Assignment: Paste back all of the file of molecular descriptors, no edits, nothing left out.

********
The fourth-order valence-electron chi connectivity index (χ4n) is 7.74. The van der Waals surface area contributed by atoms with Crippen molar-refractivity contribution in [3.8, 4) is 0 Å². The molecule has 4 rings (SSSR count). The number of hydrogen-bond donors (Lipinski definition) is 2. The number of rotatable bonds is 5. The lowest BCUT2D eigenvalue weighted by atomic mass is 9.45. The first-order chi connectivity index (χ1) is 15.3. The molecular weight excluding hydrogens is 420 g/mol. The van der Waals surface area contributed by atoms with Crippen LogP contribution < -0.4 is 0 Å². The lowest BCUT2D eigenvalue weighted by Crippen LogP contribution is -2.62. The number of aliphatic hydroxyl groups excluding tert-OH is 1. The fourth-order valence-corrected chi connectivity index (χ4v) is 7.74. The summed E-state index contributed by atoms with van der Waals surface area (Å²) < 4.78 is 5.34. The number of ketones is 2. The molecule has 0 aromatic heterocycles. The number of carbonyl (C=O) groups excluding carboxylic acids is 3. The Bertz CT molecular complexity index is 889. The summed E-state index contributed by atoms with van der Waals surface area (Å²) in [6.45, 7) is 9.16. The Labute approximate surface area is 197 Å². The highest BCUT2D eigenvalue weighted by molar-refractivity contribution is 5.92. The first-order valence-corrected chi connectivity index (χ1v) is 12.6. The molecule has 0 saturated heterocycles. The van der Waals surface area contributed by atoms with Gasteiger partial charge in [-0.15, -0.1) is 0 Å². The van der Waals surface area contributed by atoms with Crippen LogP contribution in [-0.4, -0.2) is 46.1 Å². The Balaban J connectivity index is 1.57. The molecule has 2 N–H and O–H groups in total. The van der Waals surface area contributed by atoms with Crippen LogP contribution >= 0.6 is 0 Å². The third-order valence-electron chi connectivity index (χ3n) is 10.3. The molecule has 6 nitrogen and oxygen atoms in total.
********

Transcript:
The fourth-order valence-electron chi connectivity index (χ4n) is 7.74. The van der Waals surface area contributed by atoms with Crippen molar-refractivity contribution in [3.8, 4) is 0 Å². The molecule has 4 rings (SSSR count). The number of hydrogen-bond donors (Lipinski definition) is 2. The number of rotatable bonds is 5. The lowest BCUT2D eigenvalue weighted by atomic mass is 9.45. The first-order chi connectivity index (χ1) is 15.3. The molecular weight excluding hydrogens is 420 g/mol. The van der Waals surface area contributed by atoms with Crippen LogP contribution < -0.4 is 0 Å². The lowest BCUT2D eigenvalue weighted by Crippen LogP contribution is -2.62. The number of aliphatic hydroxyl groups excluding tert-OH is 1. The fourth-order valence-corrected chi connectivity index (χ4v) is 7.74. The summed E-state index contributed by atoms with van der Waals surface area (Å²) < 4.78 is 5.34. The number of ketones is 2. The molecule has 0 aromatic heterocycles. The number of carbonyl (C=O) groups excluding carboxylic acids is 3. The Bertz CT molecular complexity index is 889. The summed E-state index contributed by atoms with van der Waals surface area (Å²) in [6.45, 7) is 9.16. The Labute approximate surface area is 197 Å². The highest BCUT2D eigenvalue weighted by molar-refractivity contribution is 5.92. The first-order valence-corrected chi connectivity index (χ1v) is 12.6. The molecule has 0 saturated heterocycles. The van der Waals surface area contributed by atoms with Gasteiger partial charge in [-0.15, -0.1) is 0 Å². The van der Waals surface area contributed by atoms with Crippen LogP contribution in [-0.4, -0.2) is 46.1 Å². The Balaban J connectivity index is 1.57. The molecule has 2 N–H and O–H groups in total. The van der Waals surface area contributed by atoms with Crippen LogP contribution >= 0.6 is 0 Å². The third-order valence-electron chi connectivity index (χ3n) is 10.3. The molecule has 6 nitrogen and oxygen atoms in total.